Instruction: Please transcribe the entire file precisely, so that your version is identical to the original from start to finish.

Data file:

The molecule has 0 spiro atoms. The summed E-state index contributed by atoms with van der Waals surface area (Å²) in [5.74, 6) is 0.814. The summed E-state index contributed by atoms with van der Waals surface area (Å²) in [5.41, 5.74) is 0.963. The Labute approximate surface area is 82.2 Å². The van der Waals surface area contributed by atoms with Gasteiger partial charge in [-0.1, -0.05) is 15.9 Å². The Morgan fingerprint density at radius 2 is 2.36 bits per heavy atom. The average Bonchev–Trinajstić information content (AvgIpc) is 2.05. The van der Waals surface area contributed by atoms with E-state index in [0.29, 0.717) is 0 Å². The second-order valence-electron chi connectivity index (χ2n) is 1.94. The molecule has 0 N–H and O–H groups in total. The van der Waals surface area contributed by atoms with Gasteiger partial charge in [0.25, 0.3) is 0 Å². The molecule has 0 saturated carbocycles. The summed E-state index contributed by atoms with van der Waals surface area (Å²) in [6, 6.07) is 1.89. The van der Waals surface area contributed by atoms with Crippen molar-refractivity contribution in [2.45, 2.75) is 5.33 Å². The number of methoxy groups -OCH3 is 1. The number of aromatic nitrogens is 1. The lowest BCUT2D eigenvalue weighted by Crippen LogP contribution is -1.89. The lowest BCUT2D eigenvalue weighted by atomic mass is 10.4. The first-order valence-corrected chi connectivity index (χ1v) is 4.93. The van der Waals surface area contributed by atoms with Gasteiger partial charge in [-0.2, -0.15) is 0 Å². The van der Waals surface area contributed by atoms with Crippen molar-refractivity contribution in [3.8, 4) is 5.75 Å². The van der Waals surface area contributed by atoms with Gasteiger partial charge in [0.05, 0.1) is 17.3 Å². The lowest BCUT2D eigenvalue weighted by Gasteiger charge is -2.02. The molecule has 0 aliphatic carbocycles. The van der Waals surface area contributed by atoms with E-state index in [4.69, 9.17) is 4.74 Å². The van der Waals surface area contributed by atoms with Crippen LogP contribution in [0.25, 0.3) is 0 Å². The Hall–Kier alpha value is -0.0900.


The molecule has 0 spiro atoms. The summed E-state index contributed by atoms with van der Waals surface area (Å²) in [5.74, 6) is 0.814. The summed E-state index contributed by atoms with van der Waals surface area (Å²) in [5.41, 5.74) is 0.963. The Labute approximate surface area is 82.2 Å². The van der Waals surface area contributed by atoms with Gasteiger partial charge in [-0.1, -0.05) is 15.9 Å². The Morgan fingerprint density at radius 2 is 2.36 bits per heavy atom. The average Bonchev–Trinajstić information content (AvgIpc) is 2.05. The van der Waals surface area contributed by atoms with E-state index in [0.29, 0.717) is 0 Å². The second-order valence-electron chi connectivity index (χ2n) is 1.94. The molecule has 0 N–H and O–H groups in total. The van der Waals surface area contributed by atoms with Gasteiger partial charge in [0.25, 0.3) is 0 Å². The molecule has 0 saturated carbocycles. The summed E-state index contributed by atoms with van der Waals surface area (Å²) in [6, 6.07) is 1.89. The van der Waals surface area contributed by atoms with Crippen molar-refractivity contribution in [2.45, 2.75) is 5.33 Å². The number of methoxy groups -OCH3 is 1. The number of aromatic nitrogens is 1. The lowest BCUT2D eigenvalue weighted by Crippen LogP contribution is -1.89. The lowest BCUT2D eigenvalue weighted by atomic mass is 10.4. The first-order valence-corrected chi connectivity index (χ1v) is 4.93. The van der Waals surface area contributed by atoms with Gasteiger partial charge in [-0.2, -0.15) is 0 Å². The van der Waals surface area contributed by atoms with Crippen molar-refractivity contribution in [3.8, 4) is 5.75 Å². The van der Waals surface area contributed by atoms with Gasteiger partial charge in [0.05, 0.1) is 17.3 Å². The lowest BCUT2D eigenvalue weighted by Gasteiger charge is -2.02. The molecule has 0 aliphatic carbocycles. The van der Waals surface area contributed by atoms with E-state index in [4.69, 9.17) is 4.74 Å². The van der Waals surface area contributed by atoms with Crippen LogP contribution in [0.25, 0.3) is 0 Å². The Hall–Kier alpha value is -0.0900.